The Broadsheet: July 24th

July 24, 2017, 12:11 PM UTC

Good morning, Broadsheet readers! Valentina (@valzarya) here. Apologies for the delay this morning—I had some technical difficulties. On to the news: Ivanka Trump’s first ethics disclosure is out, a female Senator is eyeing John McCain’s seat, and the women of the BBC want action on the gender gap. Have a great Monday.


Creepy clausesThe New York Times' Katie Benner takes a look at nondisparagement agreements and the role they play in enabling sexual harassment in the workplace. Increasingly found in standard employment contracts, these agreements help create a blanket of silence around companies.

They are particularly common in the tech world, where they're used by everyone from VC firms to startups to Silicon Valley giants (including Google). Nondisparagement agreements have become so widespread that several federal agencies are studying whether they are having a chilling effect on workers when it comes to speaking up about wrongdoing or filing lawsuits.

In signing such an agreement, an employee gives up her right to speak freely about her experience at a company. As a result, she is prohibited from coming forward about workplace harassment—and her harasser is able to move on and victimize other women at other companies.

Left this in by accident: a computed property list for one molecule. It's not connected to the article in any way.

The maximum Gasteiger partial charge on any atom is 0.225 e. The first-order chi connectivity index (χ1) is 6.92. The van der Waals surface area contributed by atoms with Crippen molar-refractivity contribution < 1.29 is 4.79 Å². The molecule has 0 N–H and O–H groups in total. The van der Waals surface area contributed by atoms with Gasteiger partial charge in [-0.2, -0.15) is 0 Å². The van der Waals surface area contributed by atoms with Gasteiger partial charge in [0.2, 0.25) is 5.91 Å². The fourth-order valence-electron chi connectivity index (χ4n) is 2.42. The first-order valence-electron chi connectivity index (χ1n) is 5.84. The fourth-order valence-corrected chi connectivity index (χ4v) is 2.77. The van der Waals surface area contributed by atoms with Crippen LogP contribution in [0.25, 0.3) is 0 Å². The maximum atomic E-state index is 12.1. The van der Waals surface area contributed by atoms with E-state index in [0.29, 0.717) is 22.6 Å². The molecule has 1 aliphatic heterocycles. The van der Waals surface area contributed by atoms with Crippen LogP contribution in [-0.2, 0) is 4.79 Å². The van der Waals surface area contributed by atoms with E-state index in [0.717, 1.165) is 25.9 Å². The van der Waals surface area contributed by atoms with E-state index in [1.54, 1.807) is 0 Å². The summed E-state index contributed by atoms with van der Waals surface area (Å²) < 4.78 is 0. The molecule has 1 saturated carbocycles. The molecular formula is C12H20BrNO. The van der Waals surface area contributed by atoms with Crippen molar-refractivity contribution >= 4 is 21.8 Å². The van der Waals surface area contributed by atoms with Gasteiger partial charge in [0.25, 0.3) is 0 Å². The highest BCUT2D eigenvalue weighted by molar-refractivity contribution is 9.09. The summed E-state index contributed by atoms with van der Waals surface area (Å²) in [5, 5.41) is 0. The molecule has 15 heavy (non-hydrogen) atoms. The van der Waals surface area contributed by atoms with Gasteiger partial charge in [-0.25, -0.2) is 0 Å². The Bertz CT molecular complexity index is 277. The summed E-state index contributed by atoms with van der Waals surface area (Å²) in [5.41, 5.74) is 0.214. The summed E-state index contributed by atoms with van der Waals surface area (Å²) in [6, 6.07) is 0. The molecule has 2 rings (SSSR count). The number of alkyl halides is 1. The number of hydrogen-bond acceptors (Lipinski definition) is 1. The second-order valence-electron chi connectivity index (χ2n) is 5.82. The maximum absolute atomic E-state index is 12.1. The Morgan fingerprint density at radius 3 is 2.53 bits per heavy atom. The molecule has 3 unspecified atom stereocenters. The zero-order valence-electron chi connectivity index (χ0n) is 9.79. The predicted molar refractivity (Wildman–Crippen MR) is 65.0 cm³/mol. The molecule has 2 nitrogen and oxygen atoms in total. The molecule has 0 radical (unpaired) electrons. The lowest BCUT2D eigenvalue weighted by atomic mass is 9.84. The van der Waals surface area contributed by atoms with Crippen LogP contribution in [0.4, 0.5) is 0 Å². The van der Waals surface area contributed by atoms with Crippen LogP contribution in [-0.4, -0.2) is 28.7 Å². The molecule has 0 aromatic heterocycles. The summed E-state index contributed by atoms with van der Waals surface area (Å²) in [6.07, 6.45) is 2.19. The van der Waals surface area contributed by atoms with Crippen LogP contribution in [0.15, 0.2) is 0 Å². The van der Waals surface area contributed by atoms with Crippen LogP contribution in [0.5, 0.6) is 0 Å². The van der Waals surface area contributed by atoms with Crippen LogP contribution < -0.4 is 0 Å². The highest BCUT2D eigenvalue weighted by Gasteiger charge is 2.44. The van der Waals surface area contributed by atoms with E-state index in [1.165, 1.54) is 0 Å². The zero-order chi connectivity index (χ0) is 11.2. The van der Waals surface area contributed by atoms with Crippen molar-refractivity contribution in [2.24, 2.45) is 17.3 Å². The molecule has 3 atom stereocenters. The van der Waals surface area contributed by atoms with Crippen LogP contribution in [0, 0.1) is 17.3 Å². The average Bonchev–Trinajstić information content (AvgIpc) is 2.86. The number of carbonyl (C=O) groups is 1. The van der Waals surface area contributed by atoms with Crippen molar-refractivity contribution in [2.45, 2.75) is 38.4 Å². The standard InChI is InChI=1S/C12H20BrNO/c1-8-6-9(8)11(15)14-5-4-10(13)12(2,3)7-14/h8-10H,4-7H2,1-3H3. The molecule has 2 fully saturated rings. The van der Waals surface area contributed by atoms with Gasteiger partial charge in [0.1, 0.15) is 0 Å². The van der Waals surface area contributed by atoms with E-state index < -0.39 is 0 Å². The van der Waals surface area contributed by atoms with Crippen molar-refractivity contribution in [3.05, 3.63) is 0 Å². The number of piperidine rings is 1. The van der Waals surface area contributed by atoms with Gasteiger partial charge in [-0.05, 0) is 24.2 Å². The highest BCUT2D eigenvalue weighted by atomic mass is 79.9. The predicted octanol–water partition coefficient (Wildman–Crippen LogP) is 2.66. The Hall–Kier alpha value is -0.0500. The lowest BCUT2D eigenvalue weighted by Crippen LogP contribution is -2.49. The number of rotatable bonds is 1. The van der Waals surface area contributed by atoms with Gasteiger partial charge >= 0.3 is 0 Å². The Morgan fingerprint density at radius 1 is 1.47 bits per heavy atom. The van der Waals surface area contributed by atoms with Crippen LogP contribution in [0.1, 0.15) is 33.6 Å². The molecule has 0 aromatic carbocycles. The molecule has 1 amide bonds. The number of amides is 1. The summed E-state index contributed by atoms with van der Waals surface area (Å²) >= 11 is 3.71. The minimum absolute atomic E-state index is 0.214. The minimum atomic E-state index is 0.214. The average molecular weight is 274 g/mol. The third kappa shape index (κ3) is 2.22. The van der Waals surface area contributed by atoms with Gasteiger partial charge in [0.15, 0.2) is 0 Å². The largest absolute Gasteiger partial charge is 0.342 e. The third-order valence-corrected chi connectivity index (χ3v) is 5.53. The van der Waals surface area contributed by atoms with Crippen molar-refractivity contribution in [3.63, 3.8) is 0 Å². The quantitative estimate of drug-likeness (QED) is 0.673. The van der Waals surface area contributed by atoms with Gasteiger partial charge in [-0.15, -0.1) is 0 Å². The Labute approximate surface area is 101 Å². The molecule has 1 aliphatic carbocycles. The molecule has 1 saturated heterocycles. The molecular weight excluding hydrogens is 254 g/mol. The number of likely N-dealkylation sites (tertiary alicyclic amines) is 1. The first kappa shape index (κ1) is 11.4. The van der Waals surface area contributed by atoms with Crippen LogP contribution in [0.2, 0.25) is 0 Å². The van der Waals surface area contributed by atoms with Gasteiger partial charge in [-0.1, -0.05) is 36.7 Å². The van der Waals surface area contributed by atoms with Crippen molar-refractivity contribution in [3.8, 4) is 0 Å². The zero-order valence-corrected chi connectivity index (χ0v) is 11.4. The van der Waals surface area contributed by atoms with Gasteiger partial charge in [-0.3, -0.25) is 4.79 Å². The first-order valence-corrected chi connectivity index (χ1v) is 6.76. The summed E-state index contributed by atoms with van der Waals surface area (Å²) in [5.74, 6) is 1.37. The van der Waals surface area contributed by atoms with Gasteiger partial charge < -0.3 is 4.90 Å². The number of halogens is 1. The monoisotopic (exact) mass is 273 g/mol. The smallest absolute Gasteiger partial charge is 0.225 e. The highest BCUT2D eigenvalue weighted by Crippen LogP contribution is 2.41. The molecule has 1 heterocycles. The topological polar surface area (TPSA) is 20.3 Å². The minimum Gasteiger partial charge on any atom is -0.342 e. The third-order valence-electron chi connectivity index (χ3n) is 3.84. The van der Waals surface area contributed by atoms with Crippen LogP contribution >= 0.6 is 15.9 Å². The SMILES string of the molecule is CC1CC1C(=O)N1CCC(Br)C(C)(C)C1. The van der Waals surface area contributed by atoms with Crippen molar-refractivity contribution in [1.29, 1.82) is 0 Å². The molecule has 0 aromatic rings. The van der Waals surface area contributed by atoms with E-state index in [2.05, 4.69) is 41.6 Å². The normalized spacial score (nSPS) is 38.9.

Not a pipeline problem. According to interviews with nearly two dozen chief executives, would-be chief executives, headhunters, business school deans and human resources professionals, the reasons women don't reach the top extend beyond the "pipeline problem." Writes the New York Times' Susan Chira: "Women are often seen as dependable, less often as visionary. Women tend to be less comfortable with self-promotion — and more likely to be criticized when they do grab the spotlight. Men remain threatened by assertive women. Most women are not socialized to be unapologetically competitive. Some women get discouraged and drop out along the way. And many are disproportionately penalized for stumbles." (Much of this will sound familiar to those who read Jennifer Reingold's excellent 2016 investigation of the dearth of women at the top.)   New York Times